Driverless cars in Arizona will no longer require a safety driver in the vehicle, as fully-autonomous vehicles get the green light.
Governor of Arizona, Doug Ducey, last week signed an executive order that legalises the operation of driverless cars on state roads, provided they meet state and federal safety standards.
“As technology advances, our policies and priorities must adapt to remain competitive in today’s economy,” he said.
“This executive order embraces new technologies by creating an environment that supports autonomous vehicle innovation and maintains a focus on public safety.”
In 2015, Ducey introduced legislation that allowed testing of autonomous vehicles in Arizona.
Following the changes, Arizona has since become a global leader in the field, with companies such as Uber, Lyft, Intel, General Motors and previously Google setting up their driverless projects in the State.
The most recent legislation moves Arizona from a testing lab to a genuine hub for driverless vehicles, with Uber already deploying driverless freight trucks onto the roads for commercial use.
Waymo, the company that was formerly Google’s autonomous vehicle project, now a subsidiary of Alphabet, has also began operating its driverless minivans on the roads.
Although the changes were only officially made last week, some companies were previously operating their driverless cars without a safety driver.
Across the border in California, similar changes have also been made.
On 26 February, California’s Department of Motor Vehicles (DMV) also announced that driverless vehicles in the state will no longer require a safety driver as of 2 April.
“This is a major step forward for autonomous technology in California,” said DMV Director, Jean Shiomoto.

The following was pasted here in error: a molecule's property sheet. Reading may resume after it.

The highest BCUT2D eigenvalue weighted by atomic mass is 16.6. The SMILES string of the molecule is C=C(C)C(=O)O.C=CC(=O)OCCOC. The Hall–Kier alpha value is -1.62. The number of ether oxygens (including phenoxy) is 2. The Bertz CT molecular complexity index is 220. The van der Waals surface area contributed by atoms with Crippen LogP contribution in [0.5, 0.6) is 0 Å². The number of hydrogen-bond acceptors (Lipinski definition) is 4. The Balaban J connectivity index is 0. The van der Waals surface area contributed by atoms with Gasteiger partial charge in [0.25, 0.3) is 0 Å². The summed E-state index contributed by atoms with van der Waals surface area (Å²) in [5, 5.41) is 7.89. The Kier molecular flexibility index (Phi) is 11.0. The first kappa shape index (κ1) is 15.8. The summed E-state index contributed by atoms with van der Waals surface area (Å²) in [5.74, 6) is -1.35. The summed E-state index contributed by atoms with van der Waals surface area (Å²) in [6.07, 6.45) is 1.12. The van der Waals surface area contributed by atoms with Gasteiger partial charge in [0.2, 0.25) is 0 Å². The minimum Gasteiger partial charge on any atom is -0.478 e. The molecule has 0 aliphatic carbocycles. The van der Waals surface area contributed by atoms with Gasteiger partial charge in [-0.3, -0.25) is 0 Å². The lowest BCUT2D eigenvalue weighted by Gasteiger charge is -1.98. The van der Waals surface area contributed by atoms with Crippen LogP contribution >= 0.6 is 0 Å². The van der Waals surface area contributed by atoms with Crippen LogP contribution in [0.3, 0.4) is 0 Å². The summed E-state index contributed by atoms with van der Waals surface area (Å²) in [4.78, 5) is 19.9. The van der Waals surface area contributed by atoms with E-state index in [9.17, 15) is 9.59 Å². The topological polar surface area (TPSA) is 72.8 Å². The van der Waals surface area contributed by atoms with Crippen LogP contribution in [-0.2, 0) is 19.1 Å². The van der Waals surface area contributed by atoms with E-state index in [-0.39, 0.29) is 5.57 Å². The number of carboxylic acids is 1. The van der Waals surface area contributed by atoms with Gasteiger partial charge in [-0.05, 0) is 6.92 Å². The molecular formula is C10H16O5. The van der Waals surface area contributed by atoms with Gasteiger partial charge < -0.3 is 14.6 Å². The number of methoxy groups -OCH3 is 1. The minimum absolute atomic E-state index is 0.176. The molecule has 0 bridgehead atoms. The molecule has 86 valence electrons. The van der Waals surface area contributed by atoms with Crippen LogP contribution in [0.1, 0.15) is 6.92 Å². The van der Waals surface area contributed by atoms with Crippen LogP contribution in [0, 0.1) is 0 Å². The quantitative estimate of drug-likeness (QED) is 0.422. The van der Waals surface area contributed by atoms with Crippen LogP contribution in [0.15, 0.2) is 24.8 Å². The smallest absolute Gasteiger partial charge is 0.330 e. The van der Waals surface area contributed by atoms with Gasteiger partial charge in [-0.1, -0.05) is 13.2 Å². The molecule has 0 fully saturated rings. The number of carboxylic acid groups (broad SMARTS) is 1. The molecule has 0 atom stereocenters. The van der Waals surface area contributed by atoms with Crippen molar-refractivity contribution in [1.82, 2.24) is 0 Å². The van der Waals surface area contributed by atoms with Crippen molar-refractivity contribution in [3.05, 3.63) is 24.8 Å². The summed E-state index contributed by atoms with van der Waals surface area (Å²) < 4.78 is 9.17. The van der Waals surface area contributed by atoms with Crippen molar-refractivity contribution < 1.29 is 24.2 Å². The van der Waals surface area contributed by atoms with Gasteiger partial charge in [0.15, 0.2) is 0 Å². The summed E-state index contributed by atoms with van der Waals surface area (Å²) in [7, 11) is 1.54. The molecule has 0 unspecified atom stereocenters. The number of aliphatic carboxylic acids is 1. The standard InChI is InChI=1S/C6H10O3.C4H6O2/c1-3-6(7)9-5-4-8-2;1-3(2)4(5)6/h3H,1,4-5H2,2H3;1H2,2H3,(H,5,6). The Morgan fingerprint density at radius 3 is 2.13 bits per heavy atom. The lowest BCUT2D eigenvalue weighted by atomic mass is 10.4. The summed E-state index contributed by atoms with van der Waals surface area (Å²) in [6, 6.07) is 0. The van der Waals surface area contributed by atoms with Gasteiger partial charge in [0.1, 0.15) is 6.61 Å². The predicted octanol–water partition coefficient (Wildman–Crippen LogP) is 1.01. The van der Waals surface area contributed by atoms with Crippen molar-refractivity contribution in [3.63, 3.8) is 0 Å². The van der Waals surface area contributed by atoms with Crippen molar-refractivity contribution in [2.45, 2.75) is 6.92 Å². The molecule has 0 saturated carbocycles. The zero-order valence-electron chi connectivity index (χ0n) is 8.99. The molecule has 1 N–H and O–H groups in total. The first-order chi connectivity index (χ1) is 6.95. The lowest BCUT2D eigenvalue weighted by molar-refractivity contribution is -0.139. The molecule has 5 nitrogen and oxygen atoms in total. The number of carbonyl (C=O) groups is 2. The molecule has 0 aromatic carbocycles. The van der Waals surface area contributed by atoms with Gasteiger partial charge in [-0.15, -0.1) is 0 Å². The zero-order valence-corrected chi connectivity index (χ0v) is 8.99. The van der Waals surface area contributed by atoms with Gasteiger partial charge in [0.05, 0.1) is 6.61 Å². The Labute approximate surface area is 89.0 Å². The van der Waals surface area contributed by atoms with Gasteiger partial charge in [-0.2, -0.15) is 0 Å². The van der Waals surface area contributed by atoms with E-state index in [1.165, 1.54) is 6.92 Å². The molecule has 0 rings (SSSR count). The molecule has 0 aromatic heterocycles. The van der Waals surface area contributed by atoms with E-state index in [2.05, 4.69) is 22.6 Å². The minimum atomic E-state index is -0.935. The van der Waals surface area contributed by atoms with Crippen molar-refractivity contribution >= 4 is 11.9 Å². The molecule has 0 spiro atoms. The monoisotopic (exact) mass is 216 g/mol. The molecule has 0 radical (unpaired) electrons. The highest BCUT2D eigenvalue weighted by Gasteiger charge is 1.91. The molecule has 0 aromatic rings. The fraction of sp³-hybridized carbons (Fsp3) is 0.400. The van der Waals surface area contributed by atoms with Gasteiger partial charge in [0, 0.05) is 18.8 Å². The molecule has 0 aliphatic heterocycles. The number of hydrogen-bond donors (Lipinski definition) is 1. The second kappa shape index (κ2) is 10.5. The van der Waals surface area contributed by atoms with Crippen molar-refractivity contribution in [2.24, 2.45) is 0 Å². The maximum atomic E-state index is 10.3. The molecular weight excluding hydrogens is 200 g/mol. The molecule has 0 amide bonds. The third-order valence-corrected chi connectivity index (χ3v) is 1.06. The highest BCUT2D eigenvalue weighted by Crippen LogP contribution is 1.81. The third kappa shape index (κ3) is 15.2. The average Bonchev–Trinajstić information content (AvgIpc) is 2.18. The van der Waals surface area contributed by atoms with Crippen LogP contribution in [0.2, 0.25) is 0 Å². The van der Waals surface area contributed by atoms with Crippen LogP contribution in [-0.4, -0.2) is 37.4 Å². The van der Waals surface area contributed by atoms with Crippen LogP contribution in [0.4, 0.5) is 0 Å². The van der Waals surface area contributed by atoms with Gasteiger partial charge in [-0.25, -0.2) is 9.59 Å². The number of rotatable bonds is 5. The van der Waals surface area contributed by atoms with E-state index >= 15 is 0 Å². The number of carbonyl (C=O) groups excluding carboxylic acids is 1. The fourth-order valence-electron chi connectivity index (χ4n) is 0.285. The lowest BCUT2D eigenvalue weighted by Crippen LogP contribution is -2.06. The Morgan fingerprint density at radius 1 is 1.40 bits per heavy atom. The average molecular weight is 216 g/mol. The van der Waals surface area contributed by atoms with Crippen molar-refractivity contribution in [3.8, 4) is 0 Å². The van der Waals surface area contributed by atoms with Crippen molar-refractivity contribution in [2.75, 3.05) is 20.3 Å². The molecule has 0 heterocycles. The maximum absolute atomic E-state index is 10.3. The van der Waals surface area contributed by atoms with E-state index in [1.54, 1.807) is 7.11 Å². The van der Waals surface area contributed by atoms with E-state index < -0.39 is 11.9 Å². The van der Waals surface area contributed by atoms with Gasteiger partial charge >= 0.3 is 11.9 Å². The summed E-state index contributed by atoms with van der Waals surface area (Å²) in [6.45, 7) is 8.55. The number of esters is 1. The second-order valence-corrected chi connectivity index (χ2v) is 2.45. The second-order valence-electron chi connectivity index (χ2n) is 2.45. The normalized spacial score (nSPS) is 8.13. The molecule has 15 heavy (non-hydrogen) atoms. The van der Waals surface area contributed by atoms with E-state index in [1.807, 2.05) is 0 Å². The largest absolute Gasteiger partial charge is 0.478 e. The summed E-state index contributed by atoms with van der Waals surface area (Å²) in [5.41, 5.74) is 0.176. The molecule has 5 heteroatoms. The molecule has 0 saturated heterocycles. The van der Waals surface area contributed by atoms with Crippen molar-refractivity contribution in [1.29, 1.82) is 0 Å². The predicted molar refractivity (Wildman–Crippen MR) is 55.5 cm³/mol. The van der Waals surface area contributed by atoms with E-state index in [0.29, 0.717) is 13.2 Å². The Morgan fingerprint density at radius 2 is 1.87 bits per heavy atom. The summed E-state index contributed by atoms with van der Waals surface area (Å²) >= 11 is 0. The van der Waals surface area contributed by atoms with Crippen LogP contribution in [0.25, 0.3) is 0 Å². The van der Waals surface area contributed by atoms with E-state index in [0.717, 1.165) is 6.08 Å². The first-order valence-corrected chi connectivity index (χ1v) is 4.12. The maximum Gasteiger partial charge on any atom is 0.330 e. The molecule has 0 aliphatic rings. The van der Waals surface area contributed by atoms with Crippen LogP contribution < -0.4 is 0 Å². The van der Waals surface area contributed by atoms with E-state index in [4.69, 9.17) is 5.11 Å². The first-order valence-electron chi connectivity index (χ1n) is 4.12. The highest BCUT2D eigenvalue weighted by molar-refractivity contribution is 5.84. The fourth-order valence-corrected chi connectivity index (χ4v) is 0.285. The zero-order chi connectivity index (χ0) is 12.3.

“Safety is our top concern and we are ready to begin working with manufacturers that are prepared to test fully driverless vehicles in California.”
Alongside safety requirements, the laws also require vehicles to have the capability be operated remotely.
Manufacturers must first apply for a permit before they are allowed to release their driverless vehicles onto the roads.
There are also requirements for when things go wrong.
Companies that have been given a permit to operate their vehicles must submit an annual report on the number of ‘disengagements’ – instances where humans are forced to override the autonomous controls.
Any collision must also be reported within 10 days of it occurring.
Arizona does not have any similar public disclosure requirements.
A growing rivalry
It is no coincidence that the two states have updated their autonomous vehicle legislation within days of one another.
The new laws mark another chapter in the ongoing competition between California and Arizona to become global leaders in the field of autonomous vehicles.
Home to Silicon Valley, California has always been amongst the leaders when it comes to driverless vehicles.
But the hands-off regulatory approach of the Arizonan government, as well the dry desert weather and good quality roads, has made it an attractive spot for companies to test their vehicles.
In December 2016, Uber refused to apply for the required permit from the Californian DMV to test its driverless cars, resulting in the DMV requesting Uber cease its driverless operations.
Following the dispute, Uber put its fleet of self-driving vehicles on a truck and moved it to Arizona, and due to the less stringent regulations, a number of other companies have since followed suit.